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Arch Hellen Med, 29(2), March-April 2012, 202-206


A preliminary report on phospholipase
A2 acidic 1 precursors for the detection of antibody coated platelets

S. Soogarun,1 P. Sangvanich,2 S. Chanprasert,1 Y. Suwanwong,1 D. Nanthakomol,1 A. Palasuwan,1 V. Wiwanitkit,3 S. Sangsuthum4
1Department of Clinical Microscopy, Faculty of Allied Health Sciences, Chulalongkorn University, Bangkok
2Research Centre for Bioorganic Chemistry, Department of Chemistry, Faculty of Sciences, Chulalongkorn University, Bangkok
3Hainan Medical University, Hainan China; Wiwanitkit House, Bangkhae, Bangkok
4Department of Clinical Chemistry, Faculty of Allied Health Sciences, Chulalongkorn University, Bangkok

OBJECTIVE It has been reported that several snakes of the Trimeresurus group of the pit viper family produce venoms which have effects on the platelets, such as aggregation or induction of release from of granules. Trimerusus albolabris is a green pit viper commonly found in Thailand. Its venom can cause platelet aggregation. This study attempted to use this function as a tool for the detection of antibody coated platelets from patients with systemic lupus erythematosus (SLE).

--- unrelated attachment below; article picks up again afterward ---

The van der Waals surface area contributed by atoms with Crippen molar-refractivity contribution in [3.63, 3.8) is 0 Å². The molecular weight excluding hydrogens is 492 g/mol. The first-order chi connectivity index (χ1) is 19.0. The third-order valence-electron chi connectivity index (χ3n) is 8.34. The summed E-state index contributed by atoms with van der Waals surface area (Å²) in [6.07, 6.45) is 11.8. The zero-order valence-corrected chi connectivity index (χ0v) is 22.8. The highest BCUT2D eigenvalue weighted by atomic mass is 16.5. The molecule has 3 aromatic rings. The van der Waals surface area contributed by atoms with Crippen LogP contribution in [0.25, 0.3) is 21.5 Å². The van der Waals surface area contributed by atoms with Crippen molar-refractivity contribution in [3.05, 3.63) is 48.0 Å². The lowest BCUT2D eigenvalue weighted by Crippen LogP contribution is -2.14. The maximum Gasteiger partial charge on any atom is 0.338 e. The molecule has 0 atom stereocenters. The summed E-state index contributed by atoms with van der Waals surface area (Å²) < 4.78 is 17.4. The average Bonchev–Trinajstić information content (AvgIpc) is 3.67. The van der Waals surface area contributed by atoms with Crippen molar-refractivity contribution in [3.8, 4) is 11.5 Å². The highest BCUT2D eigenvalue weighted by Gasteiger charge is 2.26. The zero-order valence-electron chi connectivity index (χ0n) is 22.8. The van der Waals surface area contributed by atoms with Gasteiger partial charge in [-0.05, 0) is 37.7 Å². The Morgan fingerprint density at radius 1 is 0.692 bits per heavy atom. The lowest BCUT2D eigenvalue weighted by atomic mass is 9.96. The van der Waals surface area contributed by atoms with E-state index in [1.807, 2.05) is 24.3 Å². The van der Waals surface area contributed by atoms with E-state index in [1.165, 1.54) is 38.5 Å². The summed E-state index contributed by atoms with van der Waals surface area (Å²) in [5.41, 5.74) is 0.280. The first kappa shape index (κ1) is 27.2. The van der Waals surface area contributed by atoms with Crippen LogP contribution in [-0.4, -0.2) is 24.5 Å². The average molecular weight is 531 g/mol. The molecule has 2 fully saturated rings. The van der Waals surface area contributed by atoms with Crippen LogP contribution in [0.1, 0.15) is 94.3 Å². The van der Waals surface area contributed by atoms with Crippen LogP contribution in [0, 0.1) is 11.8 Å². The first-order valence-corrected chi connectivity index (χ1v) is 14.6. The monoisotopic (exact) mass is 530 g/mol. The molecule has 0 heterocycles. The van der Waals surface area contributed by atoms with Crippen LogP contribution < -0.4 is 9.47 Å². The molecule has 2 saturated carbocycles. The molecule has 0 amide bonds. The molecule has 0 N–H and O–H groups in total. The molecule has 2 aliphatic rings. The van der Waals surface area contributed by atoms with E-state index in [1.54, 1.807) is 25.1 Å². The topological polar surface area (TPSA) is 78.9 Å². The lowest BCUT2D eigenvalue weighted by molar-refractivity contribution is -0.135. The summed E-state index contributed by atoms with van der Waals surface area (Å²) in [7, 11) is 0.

METHOD Platelets from normal healthy individuals and patient with SLE were recovered and washed to remove the fibrinogen. Some of the platelets from the healthy individuals were coated with anti GP IIb/IIIa. The samples of coated and uncoated platelets and those from the patients with SLE were each mixed with a venom fraction containing phospholipase A2 acidic 1 precursors derived from T. albolabris and incubated at 37 οC for 30 minutes.

RESULTS The samples were observed under light microscope for aggregation of platelets. The uncoated platelets were observed to be aggregated, but there was no aggregation in the samples of coated normal platelets and platelets from the patient with SLE.

CONCLUSIONS This preliminary report will open up a new outlook in the area of antibody detection in SLE and it appears that T. albolabris venom may be of use as a tool for monitoring disease activity.

Key words: Antibody coated platelets, Phospholipase A2.

© Archives of Hellenic Medicine